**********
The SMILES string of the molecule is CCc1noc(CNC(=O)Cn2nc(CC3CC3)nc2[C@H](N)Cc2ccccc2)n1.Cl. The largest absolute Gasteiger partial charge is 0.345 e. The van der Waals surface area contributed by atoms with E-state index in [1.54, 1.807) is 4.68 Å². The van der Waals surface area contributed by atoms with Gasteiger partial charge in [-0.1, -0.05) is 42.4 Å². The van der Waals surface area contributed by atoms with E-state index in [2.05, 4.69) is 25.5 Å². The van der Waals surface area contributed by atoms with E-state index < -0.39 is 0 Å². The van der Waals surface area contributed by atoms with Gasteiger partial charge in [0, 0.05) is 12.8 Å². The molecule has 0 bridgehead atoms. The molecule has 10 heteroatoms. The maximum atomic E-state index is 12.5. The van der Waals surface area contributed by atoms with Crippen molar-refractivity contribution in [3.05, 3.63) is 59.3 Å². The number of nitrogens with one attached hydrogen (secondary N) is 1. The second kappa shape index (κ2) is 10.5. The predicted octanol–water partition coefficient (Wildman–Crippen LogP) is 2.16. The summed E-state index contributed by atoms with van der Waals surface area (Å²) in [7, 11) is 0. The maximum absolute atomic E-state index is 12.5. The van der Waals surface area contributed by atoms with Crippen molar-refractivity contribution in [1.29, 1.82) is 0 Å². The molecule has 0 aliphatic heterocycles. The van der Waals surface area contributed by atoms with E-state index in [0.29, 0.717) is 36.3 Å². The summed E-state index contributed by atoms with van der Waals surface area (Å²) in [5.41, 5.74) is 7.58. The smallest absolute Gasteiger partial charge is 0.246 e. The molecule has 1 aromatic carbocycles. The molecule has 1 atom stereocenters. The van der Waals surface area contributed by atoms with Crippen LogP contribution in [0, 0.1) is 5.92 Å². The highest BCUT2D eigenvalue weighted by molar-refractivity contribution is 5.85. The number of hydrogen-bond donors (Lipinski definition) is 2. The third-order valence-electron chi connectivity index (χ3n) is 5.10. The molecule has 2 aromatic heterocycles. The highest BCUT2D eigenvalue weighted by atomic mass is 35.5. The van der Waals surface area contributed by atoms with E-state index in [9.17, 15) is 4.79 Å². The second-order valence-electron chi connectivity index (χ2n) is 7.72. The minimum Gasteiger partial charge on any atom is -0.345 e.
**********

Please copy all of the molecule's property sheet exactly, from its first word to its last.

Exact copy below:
The SMILES string of the molecule is CCc1noc(CNC(=O)Cn2nc(CC3CC3)nc2[C@H](N)Cc2ccccc2)n1.Cl. The largest absolute Gasteiger partial charge is 0.345 e. The van der Waals surface area contributed by atoms with E-state index in [1.54, 1.807) is 4.68 Å². The van der Waals surface area contributed by atoms with Gasteiger partial charge in [-0.1, -0.05) is 42.4 Å². The van der Waals surface area contributed by atoms with E-state index in [2.05, 4.69) is 25.5 Å². The van der Waals surface area contributed by atoms with E-state index < -0.39 is 0 Å². The van der Waals surface area contributed by atoms with Gasteiger partial charge in [0, 0.05) is 12.8 Å². The molecule has 0 bridgehead atoms. The molecule has 10 heteroatoms. The maximum atomic E-state index is 12.5. The van der Waals surface area contributed by atoms with Crippen molar-refractivity contribution in [3.05, 3.63) is 59.3 Å². The number of nitrogens with one attached hydrogen (secondary N) is 1. The second kappa shape index (κ2) is 10.5. The predicted octanol–water partition coefficient (Wildman–Crippen LogP) is 2.16. The summed E-state index contributed by atoms with van der Waals surface area (Å²) in [7, 11) is 0. The maximum absolute atomic E-state index is 12.5. The van der Waals surface area contributed by atoms with Crippen molar-refractivity contribution in [1.29, 1.82) is 0 Å². The molecule has 0 aliphatic heterocycles. The van der Waals surface area contributed by atoms with E-state index in [0.29, 0.717) is 36.3 Å². The summed E-state index contributed by atoms with van der Waals surface area (Å²) in [5.41, 5.74) is 7.58. The smallest absolute Gasteiger partial charge is 0.246 e. The molecule has 1 aromatic carbocycles. The molecule has 1 atom stereocenters. The van der Waals surface area contributed by atoms with Crippen LogP contribution in [0, 0.1) is 5.92 Å². The highest BCUT2D eigenvalue weighted by molar-refractivity contribution is 5.85. The number of hydrogen-bond donors (Lipinski definition) is 2. The third-order valence-electron chi connectivity index (χ3n) is 5.10. The molecule has 2 aromatic heterocycles. The highest BCUT2D eigenvalue weighted by atomic mass is 35.5. The van der Waals surface area contributed by atoms with E-state index in [9.17, 15) is 4.79 Å². The second-order valence-electron chi connectivity index (χ2n) is 7.72. The minimum Gasteiger partial charge on any atom is -0.345 e.